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by Mia Von Scha, Transformational Coach, motivational speaker, children’s author, student to two Zen Masters (aka kids), avid cloud watcher and lover of life.

It’s back to school time again, and looking back on my own school history I can definitely remember a fair amount of anxiety mixed in with the excitement of seeing my friends after a long winter break.

Had I known then what I know now, I know that the simple exercise of separating fact and fiction could have had a huge impact on my back-to-school blues. Which is why I share it with you now…

When it comes to judging an event and how we’re going to react to it emotionally, it is definitely time to separate fact from fiction, and to help your kids to get into the habit of doing this too.

Credit: pediatrics.about.com

Credit: pediatrics.about.com

Fact: I have to go back to school tomorrow.
Fiction: This term is going to be just as bad as the last one.

Fact: I failed the test.
Fiction: I am a failure.

Fact: I only have one friend at school at the moment.
Fiction: Nobody loves me.

It may seem obvious when we write it out like this, but almost all adults, and the majority of kids are doing this all the time. Stress, negative feelings, bad news, these don’t come from the situation itself but from your interpretation of it. And kids need to learn to reserve judgement on situations and particularly on what other people say about them.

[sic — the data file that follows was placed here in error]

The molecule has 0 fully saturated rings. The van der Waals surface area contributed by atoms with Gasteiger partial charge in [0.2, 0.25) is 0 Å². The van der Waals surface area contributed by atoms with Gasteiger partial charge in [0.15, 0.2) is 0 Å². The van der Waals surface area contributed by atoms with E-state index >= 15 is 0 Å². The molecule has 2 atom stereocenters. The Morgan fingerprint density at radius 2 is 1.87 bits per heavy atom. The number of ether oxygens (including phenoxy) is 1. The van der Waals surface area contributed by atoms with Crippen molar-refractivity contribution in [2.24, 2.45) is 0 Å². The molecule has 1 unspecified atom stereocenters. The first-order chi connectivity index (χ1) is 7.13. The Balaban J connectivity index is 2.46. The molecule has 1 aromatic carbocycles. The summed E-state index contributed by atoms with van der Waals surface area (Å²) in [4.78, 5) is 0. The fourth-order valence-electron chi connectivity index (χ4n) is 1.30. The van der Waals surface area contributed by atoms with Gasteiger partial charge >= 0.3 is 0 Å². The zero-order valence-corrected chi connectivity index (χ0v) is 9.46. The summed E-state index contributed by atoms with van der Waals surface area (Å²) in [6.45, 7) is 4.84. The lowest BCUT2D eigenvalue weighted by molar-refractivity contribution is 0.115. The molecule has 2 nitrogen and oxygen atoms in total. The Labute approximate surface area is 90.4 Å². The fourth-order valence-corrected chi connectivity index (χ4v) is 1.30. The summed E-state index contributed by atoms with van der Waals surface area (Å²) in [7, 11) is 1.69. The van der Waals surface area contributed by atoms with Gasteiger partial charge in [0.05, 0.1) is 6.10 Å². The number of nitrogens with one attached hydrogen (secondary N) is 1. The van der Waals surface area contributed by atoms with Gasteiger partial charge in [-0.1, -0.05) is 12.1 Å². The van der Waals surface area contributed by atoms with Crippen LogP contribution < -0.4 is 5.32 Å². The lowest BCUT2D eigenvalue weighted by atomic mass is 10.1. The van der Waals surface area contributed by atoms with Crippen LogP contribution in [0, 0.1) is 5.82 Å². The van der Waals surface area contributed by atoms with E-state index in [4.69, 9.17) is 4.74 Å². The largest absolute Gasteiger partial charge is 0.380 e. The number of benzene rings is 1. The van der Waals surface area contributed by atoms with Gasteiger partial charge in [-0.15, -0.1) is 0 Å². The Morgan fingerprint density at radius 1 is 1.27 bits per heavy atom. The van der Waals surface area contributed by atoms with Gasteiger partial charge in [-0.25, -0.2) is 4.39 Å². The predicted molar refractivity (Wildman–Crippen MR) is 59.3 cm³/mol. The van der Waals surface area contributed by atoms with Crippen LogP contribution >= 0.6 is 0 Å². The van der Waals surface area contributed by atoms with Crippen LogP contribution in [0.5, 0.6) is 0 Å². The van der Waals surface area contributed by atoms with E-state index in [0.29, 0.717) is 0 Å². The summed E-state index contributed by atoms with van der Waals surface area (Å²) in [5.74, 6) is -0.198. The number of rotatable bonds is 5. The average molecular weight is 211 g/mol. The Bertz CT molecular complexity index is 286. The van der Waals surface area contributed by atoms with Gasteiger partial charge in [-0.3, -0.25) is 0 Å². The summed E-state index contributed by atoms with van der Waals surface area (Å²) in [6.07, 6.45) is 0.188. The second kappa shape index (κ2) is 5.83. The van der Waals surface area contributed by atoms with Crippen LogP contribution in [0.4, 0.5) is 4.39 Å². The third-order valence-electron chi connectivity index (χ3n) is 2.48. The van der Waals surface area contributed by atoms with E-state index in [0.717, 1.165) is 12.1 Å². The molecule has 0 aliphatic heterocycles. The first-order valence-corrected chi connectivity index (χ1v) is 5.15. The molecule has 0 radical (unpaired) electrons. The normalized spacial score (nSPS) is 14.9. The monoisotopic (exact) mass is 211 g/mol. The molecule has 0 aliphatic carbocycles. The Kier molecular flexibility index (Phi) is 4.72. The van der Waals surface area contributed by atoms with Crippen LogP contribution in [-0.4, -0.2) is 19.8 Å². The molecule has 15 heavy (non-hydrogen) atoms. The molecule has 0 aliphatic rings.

No matter how good a parent you are at home, your kids have to go out to school and into the world where not everyone is as conscious as you about their effect on other people. Kids need to be resilient and judge situations on fact not fiction.

If someone says something nasty about your child, you need to prime your kid to not take it on – to accurately assess it as someone else’s fiction and go with the facts of who they know they are. For example, if one child says to another, as they do, “You are a poophead”, and your child is upset, use this as an opportunity to get them into the habit of assessing the situation by saying, “Are you a poophead? NO. Your friend is probably just upset…

Fact: Your friend called you a poophead.
Fiction: You are a poophead!

This little skill gives kids control over their emotions and reactions in any situation, including the first day back at school.

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